primary qualities of bodies, namely, shape, size, motion and so on. So that

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what Locke is really saying is that bodies having the qualities
of shape, size, motion and solidity are able to produce in our minds
ideas which are like these qualities though they need not resemble
them exactly and also ideas which are not like these qualities
and which, in fact, have nothing corresponding to them in the bodies
themselves except the power to produce them in us.

Now this type of theory is open to the objection already put forward
by Berkeley that if we perceive ideas and not bodies we are not in
a position to say either that the bodies have qualities similar to our
ideas or that they have no qualities similar to certain of our ideas.

Now in the actual argument whereby Locke attempts to show that ce
certain ideas must have something cooresponding to them, in a general
way at least, outside of the mind and that certain others need not or cannot
have any such corresponding qualities, in that argument, while professing
to be working with ideas, i.e., drawing inferences from what is
actually in the mind, Locke actually speaks as if we were directly aware
of bodies and of our manipulations of them. His argument here is substantially
tha same as that of Descartes' in the “Meditations”, i.e., the
essential qualities of bodies, those, namely, which really belong to the
bodies, are considered to be those which the bodies retain through any
possible operations which may be performed upon them; and the main operations
considered--the one considered particularly by Locke---is that
of division. We are to take a certain body and go through successive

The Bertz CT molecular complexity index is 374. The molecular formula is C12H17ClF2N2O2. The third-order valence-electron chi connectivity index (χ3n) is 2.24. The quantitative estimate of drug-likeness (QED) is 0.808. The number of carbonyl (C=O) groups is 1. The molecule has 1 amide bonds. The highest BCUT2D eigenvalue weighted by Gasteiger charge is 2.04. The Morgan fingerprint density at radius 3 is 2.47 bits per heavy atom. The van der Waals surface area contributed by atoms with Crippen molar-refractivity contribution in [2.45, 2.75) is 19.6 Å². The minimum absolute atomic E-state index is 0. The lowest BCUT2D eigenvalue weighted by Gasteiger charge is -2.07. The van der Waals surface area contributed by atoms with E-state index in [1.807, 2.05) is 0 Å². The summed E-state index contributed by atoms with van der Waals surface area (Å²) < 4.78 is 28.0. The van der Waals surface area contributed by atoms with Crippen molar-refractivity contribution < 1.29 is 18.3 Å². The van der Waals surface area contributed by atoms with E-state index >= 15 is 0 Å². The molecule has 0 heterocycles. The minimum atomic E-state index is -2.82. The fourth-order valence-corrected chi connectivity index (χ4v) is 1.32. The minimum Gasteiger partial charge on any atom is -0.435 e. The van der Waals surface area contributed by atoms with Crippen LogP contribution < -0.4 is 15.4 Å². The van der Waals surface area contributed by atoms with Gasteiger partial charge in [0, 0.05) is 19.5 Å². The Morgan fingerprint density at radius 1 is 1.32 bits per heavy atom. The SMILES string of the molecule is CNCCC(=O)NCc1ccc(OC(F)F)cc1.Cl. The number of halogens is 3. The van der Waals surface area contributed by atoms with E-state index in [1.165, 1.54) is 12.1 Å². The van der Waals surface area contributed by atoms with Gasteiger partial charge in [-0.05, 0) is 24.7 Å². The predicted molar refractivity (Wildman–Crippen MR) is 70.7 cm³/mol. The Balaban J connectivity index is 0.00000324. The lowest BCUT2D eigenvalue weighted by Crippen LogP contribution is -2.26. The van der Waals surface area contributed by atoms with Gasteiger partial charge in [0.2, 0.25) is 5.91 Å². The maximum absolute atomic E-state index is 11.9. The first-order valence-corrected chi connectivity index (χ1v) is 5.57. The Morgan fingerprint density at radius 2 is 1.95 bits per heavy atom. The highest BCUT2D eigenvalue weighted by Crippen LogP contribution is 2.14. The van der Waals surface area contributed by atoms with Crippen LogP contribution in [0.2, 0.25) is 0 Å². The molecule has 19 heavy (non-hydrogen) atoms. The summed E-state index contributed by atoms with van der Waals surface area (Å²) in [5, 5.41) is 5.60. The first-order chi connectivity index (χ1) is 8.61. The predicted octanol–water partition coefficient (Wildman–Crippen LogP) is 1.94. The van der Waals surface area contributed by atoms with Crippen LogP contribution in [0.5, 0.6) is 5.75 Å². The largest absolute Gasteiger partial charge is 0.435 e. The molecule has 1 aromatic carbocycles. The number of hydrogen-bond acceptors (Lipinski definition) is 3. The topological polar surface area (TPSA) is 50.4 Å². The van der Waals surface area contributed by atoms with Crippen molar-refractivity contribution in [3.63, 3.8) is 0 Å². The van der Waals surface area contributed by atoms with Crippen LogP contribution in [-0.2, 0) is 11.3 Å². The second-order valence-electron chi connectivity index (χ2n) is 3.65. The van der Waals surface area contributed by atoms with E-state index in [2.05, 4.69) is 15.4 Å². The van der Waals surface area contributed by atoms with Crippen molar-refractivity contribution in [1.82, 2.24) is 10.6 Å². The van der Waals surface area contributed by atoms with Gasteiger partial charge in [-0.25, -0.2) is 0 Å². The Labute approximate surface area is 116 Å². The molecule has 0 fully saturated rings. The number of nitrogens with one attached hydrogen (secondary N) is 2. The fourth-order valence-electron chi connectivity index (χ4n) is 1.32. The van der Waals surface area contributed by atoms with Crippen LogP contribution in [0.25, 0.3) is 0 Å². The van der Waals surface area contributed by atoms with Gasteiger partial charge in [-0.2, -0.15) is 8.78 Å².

processes of division in an endeavour to find what its real constitution

Now naturally the only characteristics of the bodies which are
found to remain constant throughout a series of such operations,
prolonged as far as we like, are those qualities which are implied in
the very notion of division, i.e., we could not divide a thing unless it
had size and shape. And the operation of division implies the contrasted
characteristics of motion and rest and similarly that which can be
divided must have solidity and in order to think of division we must
also be able to think of a number of different parts. These, then, are
the primary qualities, namely, those relevant to the process of division.
But Locke has said nothing to show that that process is the essential
method of discovering the real nature of a thing and he has implicitly
admitted that we are dealing directly with things of a certain size and
shape and having the other characteristics which he calls primary.
And this involves the further admission that what we take to be coloured
and to give out a sound, to have a certain taste and temperature, are
part of those very bodies which we are dividing; so that, according to
this argument, it turns out that colour and the other ideas of secondary
qualities, as Locke takes them to be, are not perceived as ideas but
as qualities of external things.

Well, then, Berkeley goes on to say that, on this view of Locke, matter
is external body, inert and unthinknig, in which extension, figure
and motion actually subsist. But, he says, we have already seen extension,
figure and motion to be ideas in the mind and therefore they
cannot exist any where but in the mind; that is really the same argument
again that if we are to be capable of knowing the extension,
figure and motion of external things, then, according to the doctrine of
ideas, those objects are not external but internal. Therefore Berkeley
says the very notion of matter, or an unthinking substance in which
subsist what the materialists call qualities but what we know to be
only ideas, that that notion is an absurdity because by definition ideas

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exist in the mind and nowhere else; and therefore Locke, unless he is
prepared to drop his whole theory of ideas, is not in a position to
demonstrate the existence of matter or bodies existing outside the mind.